# dpkg --force-depends -r syslog-ng
# dpkg -i metalog_0.7beta-3_i386.deb

Caution: use force options with extreme care, but they are occasionally useful.

Sources

Use apt pinning for both stable and testing

The advantage of this method over normal manual install is that it easy to maintain, and dependencies are not just known, but also followed.

If you are still running an older Debian version like woody, you will need to install apt 0.5.3 before this will work.

Configure /etc/apt/sources.list

As a first step, add pointers to stable and testing in /etc/apt/sources.list. For example:

#Stable
deb     http://ftp.us.debian.org/debian           stable          main contrib non-free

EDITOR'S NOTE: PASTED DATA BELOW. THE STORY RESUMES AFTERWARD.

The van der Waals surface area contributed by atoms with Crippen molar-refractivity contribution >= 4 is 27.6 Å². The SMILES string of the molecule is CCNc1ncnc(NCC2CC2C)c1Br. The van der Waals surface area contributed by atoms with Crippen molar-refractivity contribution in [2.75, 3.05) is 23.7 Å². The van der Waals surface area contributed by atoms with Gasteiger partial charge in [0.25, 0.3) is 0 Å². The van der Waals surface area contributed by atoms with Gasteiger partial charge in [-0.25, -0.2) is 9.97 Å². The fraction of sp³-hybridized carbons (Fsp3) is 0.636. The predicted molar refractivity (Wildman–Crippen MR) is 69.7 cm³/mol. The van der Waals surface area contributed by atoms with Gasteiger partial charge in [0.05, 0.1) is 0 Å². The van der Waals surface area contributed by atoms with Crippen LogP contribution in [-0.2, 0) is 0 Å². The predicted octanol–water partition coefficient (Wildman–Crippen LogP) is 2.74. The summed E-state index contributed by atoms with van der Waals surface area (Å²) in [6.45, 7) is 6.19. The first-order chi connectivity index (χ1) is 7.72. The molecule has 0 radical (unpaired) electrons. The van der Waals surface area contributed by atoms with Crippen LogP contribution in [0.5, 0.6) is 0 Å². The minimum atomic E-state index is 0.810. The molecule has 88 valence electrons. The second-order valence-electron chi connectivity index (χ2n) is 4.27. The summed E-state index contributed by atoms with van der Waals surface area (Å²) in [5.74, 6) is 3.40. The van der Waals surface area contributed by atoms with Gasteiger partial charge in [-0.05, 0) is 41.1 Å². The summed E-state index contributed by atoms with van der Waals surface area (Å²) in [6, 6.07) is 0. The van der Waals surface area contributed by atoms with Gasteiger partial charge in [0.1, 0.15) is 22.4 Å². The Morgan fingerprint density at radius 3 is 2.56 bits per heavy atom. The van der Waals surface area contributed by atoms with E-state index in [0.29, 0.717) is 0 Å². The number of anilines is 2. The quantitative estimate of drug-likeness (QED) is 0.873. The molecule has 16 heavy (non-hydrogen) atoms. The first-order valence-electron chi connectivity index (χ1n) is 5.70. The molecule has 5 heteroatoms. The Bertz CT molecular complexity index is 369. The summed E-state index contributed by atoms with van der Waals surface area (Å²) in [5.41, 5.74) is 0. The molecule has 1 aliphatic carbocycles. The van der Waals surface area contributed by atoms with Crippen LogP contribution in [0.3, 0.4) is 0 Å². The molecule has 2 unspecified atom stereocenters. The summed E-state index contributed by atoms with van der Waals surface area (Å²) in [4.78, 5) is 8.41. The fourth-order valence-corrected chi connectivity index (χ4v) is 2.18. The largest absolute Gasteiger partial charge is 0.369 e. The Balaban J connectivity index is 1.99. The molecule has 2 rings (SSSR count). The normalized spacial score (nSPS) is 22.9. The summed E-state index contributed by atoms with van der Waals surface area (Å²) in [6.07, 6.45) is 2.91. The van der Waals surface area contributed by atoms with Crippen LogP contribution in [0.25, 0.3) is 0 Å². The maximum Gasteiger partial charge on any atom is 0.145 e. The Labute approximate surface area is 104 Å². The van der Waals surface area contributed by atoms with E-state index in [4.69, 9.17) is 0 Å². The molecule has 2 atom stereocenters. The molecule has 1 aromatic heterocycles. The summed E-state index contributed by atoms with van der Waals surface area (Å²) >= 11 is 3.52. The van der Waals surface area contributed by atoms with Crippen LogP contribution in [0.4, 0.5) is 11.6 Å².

deb     http://security.debian.org/               stable/updates  main contrib non-free

#Testing
deb     http://ftp.us.debian.org/debian           testing          main contrib non-free
deb     http://security.debian.org/               testing/updates  main contrib non-free

While the infrastructure for security updates for 'testing' is present, it is not supported, and is currently empty. It does not hurt to include it though. It is not present for unstable.

Add pinning priorities

Secondly, configure /etc/apt/preferences to add pinning priorities. See man apt_preferences for details. For example:

Package: *
Pin: release a=stable
Pin-Priority: 700

Package: *
Pin: release a=sarge-backports
Pin-Priority: 200

Package: *
Pin: release a=testing
Pin-Priority: 50 

Remove any notion of APT::Default-Release in apt.conf (or apt.conf.d), since it seems to conflict with the above preferences